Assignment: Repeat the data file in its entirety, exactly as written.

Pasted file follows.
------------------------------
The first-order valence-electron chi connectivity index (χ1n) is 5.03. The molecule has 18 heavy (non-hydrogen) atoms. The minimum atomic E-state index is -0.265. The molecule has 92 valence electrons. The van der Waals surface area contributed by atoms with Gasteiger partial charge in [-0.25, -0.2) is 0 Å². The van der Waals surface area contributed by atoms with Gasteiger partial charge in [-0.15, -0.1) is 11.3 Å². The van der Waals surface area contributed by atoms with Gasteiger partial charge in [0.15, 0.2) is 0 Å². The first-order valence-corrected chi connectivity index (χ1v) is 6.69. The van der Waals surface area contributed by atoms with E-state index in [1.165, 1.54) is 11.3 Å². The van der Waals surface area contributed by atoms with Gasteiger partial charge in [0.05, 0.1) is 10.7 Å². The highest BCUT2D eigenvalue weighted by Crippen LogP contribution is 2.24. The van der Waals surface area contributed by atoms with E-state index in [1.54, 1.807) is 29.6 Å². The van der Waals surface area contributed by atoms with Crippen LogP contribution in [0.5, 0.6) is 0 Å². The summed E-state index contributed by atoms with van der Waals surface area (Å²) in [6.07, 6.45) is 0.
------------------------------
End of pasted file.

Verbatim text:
The first-order valence-electron chi connectivity index (χ1n) is 5.03. The molecule has 18 heavy (non-hydrogen) atoms. The minimum atomic E-state index is -0.265. The molecule has 92 valence electrons. The van der Waals surface area contributed by atoms with Gasteiger partial charge in [-0.25, -0.2) is 0 Å². The van der Waals surface area contributed by atoms with Gasteiger partial charge in [-0.15, -0.1) is 11.3 Å². The van der Waals surface area contributed by atoms with Gasteiger partial charge in [0.15, 0.2) is 0 Å². The first-order valence-corrected chi connectivity index (χ1v) is 6.69. The van der Waals surface area contributed by atoms with E-state index in [1.165, 1.54) is 11.3 Å². The van der Waals surface area contributed by atoms with Gasteiger partial charge in [0.05, 0.1) is 10.7 Å². The highest BCUT2D eigenvalue weighted by Crippen LogP contribution is 2.24. The van der Waals surface area contributed by atoms with E-state index in [1.54, 1.807) is 29.6 Å². The van der Waals surface area contributed by atoms with Crippen LogP contribution in [0.5, 0.6) is 0 Å². The summed E-state index contributed by atoms with van der Waals surface area (Å²) in [6.07, 6.45) is 0.